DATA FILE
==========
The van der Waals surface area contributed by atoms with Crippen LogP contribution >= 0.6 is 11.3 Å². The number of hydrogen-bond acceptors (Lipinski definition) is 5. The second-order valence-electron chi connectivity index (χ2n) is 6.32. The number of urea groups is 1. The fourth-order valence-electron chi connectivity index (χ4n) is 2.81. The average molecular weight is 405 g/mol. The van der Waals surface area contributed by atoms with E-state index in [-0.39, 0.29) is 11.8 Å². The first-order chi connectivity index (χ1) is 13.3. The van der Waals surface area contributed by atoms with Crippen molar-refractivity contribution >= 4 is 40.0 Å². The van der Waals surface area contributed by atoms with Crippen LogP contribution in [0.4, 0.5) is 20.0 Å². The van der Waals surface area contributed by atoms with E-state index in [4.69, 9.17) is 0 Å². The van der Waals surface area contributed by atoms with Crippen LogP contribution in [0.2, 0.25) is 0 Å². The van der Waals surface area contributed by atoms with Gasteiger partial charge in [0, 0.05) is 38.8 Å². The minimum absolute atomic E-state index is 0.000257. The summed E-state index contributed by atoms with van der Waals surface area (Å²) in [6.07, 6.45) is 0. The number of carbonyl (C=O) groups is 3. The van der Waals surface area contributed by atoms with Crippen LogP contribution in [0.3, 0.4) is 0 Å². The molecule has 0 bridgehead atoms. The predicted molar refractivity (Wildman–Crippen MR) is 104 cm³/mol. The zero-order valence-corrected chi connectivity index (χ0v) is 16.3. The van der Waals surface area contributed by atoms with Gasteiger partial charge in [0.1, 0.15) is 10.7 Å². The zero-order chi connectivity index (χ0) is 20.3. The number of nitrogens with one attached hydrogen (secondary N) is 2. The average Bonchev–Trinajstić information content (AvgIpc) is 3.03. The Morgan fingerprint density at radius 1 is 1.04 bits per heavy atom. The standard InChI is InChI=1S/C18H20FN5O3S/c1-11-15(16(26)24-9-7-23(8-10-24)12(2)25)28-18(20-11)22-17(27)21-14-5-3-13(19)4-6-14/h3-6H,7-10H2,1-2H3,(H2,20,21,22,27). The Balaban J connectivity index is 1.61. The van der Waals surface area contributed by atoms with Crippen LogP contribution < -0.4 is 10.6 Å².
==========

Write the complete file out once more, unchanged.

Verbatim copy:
The van der Waals surface area contributed by atoms with Crippen LogP contribution >= 0.6 is 11.3 Å². The number of hydrogen-bond acceptors (Lipinski definition) is 5. The second-order valence-electron chi connectivity index (χ2n) is 6.32. The number of urea groups is 1. The fourth-order valence-electron chi connectivity index (χ4n) is 2.81. The average molecular weight is 405 g/mol. The van der Waals surface area contributed by atoms with E-state index in [-0.39, 0.29) is 11.8 Å². The first-order chi connectivity index (χ1) is 13.3. The van der Waals surface area contributed by atoms with Crippen molar-refractivity contribution >= 4 is 40.0 Å². The van der Waals surface area contributed by atoms with Crippen LogP contribution in [0.4, 0.5) is 20.0 Å². The van der Waals surface area contributed by atoms with E-state index in [4.69, 9.17) is 0 Å². The van der Waals surface area contributed by atoms with Crippen LogP contribution in [0.2, 0.25) is 0 Å². The van der Waals surface area contributed by atoms with Gasteiger partial charge in [0, 0.05) is 38.8 Å². The minimum absolute atomic E-state index is 0.000257. The summed E-state index contributed by atoms with van der Waals surface area (Å²) in [6.07, 6.45) is 0. The number of carbonyl (C=O) groups is 3. The van der Waals surface area contributed by atoms with Crippen LogP contribution in [0.3, 0.4) is 0 Å². The molecule has 0 bridgehead atoms. The predicted molar refractivity (Wildman–Crippen MR) is 104 cm³/mol. The zero-order valence-corrected chi connectivity index (χ0v) is 16.3. The van der Waals surface area contributed by atoms with Gasteiger partial charge in [0.1, 0.15) is 10.7 Å². The zero-order chi connectivity index (χ0) is 20.3. The number of nitrogens with one attached hydrogen (secondary N) is 2. The average Bonchev–Trinajstić information content (AvgIpc) is 3.03. The Morgan fingerprint density at radius 1 is 1.04 bits per heavy atom. The standard InChI is InChI=1S/C18H20FN5O3S/c1-11-15(16(26)24-9-7-23(8-10-24)12(2)25)28-18(20-11)22-17(27)21-14-5-3-13(19)4-6-14/h3-6H,7-10H2,1-2H3,(H2,20,21,22,27). The Balaban J connectivity index is 1.61. The van der Waals surface area contributed by atoms with Crippen LogP contribution < -0.4 is 10.6 Å².